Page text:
A cogent, well-documented analysis of the 2016 election.

IDENTITY CRISIS

THE 2016 PRESIDENTIAL CAMPAIGN AND THE BATTLE FOR THE MEANING OF AMERICA

Racial and religious anxieties, more than economic worries, fueled Donald Trump’s victory.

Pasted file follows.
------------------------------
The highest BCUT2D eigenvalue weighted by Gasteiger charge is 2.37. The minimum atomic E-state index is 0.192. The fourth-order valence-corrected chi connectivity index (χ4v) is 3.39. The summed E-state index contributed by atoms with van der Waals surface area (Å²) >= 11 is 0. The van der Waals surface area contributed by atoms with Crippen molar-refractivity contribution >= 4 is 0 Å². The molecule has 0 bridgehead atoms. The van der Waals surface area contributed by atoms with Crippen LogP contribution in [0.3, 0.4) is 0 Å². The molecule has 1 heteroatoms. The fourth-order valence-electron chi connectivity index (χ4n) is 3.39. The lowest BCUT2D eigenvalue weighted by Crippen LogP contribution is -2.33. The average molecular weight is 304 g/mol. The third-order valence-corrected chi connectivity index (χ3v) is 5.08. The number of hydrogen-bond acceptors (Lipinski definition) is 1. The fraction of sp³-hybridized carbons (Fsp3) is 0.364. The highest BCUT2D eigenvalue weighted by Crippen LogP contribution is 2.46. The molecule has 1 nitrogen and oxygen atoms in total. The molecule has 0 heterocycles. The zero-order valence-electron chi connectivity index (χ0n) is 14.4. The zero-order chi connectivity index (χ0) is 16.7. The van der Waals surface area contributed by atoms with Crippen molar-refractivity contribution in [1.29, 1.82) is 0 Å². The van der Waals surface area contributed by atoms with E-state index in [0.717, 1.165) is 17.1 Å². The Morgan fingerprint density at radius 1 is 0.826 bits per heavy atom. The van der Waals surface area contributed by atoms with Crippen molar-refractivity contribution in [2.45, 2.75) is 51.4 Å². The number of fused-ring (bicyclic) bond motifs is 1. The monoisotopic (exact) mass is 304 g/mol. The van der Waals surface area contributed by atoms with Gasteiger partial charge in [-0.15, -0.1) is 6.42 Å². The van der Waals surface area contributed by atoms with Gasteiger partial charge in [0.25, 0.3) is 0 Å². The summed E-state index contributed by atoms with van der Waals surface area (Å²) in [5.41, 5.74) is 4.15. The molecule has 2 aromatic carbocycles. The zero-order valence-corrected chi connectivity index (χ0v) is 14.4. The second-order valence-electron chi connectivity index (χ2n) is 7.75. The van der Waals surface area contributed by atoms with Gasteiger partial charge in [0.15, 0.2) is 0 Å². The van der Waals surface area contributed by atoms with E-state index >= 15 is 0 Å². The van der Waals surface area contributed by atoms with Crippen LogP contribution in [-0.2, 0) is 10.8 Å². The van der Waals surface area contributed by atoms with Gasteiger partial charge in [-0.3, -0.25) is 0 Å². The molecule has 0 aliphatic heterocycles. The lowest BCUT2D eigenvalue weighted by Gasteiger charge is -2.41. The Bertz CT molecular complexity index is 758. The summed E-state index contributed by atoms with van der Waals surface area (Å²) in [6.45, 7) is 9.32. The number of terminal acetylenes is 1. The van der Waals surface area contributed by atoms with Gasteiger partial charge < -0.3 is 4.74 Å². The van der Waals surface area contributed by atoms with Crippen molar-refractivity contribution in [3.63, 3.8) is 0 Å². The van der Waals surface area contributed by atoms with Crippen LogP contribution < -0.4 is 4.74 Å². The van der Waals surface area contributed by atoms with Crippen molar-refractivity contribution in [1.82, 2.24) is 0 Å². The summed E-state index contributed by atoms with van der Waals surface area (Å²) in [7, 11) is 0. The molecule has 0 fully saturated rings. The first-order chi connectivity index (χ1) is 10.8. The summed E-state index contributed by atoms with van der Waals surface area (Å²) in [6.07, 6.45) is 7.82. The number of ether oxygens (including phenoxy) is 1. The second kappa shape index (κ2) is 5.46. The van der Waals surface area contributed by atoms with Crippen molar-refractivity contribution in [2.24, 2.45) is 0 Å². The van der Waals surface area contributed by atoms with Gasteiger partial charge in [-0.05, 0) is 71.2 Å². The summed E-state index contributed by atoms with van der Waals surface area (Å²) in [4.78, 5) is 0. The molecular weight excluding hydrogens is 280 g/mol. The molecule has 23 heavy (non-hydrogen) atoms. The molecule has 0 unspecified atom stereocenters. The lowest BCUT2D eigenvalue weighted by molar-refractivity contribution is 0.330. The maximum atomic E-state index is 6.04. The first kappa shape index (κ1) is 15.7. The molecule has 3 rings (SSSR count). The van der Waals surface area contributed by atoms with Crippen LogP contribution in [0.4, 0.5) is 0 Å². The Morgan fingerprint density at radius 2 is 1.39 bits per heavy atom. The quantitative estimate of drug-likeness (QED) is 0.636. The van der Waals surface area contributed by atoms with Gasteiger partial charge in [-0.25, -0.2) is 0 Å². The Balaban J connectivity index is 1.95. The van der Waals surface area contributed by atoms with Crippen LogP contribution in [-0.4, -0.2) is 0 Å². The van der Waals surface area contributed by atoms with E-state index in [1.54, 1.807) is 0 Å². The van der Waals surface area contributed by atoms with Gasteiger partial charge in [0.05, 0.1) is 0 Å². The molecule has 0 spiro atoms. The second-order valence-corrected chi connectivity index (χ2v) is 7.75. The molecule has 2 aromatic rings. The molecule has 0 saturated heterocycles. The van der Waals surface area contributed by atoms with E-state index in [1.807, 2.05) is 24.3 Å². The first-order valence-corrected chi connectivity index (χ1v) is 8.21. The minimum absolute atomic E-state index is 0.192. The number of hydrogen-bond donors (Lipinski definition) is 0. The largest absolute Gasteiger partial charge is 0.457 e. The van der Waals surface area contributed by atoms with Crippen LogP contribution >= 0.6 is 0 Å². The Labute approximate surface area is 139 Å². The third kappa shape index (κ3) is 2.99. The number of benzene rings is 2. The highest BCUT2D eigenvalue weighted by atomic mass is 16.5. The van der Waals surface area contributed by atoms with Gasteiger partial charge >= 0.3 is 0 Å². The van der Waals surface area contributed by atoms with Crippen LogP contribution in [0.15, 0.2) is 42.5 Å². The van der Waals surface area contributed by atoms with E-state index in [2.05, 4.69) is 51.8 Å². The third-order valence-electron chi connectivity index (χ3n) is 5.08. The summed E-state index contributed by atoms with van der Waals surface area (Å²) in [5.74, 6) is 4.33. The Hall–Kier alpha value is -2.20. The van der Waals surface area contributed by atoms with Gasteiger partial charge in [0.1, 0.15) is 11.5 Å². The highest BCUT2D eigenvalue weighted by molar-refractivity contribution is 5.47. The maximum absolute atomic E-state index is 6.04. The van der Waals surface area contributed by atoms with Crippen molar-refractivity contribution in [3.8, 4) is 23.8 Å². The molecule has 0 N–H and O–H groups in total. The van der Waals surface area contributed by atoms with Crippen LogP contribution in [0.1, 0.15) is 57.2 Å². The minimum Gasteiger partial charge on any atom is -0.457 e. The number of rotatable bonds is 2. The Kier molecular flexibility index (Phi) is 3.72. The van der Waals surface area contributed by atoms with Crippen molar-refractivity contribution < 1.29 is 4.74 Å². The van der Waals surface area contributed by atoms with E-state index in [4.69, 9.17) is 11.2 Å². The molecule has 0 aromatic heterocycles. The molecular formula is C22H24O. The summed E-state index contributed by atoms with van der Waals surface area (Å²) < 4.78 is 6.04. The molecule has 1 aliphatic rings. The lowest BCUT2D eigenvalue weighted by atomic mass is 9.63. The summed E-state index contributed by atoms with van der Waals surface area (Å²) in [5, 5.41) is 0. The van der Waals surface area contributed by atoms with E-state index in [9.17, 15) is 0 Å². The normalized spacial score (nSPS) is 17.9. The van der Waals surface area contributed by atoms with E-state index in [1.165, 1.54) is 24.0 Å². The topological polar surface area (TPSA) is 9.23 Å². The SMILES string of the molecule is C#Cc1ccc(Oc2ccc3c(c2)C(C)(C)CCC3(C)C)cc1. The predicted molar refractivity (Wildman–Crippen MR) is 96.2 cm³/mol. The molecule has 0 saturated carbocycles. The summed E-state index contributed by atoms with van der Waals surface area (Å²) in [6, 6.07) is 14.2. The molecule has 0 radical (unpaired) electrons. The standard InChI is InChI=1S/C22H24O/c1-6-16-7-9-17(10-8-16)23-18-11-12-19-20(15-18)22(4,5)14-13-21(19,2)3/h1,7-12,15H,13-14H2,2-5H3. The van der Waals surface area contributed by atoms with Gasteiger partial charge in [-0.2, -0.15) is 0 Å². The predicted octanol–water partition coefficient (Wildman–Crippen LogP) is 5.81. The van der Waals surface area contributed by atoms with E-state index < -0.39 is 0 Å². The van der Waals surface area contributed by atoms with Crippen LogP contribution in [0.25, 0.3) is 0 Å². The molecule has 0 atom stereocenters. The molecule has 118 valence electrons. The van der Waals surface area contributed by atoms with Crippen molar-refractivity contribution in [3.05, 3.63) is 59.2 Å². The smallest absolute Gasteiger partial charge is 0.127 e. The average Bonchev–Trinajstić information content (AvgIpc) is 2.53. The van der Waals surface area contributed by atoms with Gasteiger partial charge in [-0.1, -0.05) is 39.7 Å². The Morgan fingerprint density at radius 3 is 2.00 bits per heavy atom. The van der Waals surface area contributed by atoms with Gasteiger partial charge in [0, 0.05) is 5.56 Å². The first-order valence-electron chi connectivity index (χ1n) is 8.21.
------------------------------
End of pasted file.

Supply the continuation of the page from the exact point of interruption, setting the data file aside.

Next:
Political science professors Sides (George Washington Univ.; The Gamble: Choice and Chance in the 2012 Presidential Election, 2013, etc.), Vavreck (UCLA; The Gamble, 2013, etc.), and Tesler (Univ. of California, Irvine; Post-Racial or Most-Racial?: Race and Politics in the Obama Era, 2016, etc.) counter some popular assumptions about the surprising outcome of the 2016 presidential election, which pitted two “historically unpopular presidential candidates” against each other. In a narrative replete with graphs and tables, the authors argue against the prevalent idea that Trump attracted white voters who felt victimized by loss of jobs and worries over economic insecurity, instead mounting abundant evidence for their contention that group identities mattered more to voters than perceptions of economic hardship or inequality. “Simple narratives about voter anger,” they write, “obscured who was angry and why.” They assert that in the Republican Party, “divisions centered on how voters felt about groups they did not belong to, including blacks, Muslims, and immigrants.” These groups generated strong emotions and activated white voters’ racial and religious identities, both of which had deepened during Barack Obama’s presidency and caused a backlash against diversity. The authors cite three main reasons for Trump’s victory: “fractured ranks” within the Republican Party that impeded party leaders from coalescing behind any candidate; outsized media coverage of Trump that made him appear to be the front-runner even when coverage focused on scandals; and “racialized economics,” in which racial attitudes “shaped the way voters understood economic outcomes.” Hillary Clinton had problems with both message and campaign strategy, never attracting enough support from diverse voters, including women. The authors doubt that Russian interference changed the outcome of the election. “Russian-sponsored content,” they conclude, “was an infinitesimal fraction” of tweets and posts, and although this content was “misleading and polarizing,” the campaign was already filled with similar incendiary content. Moreover, they maintain, “most voters are predictable partisans whose minds are hard to change.”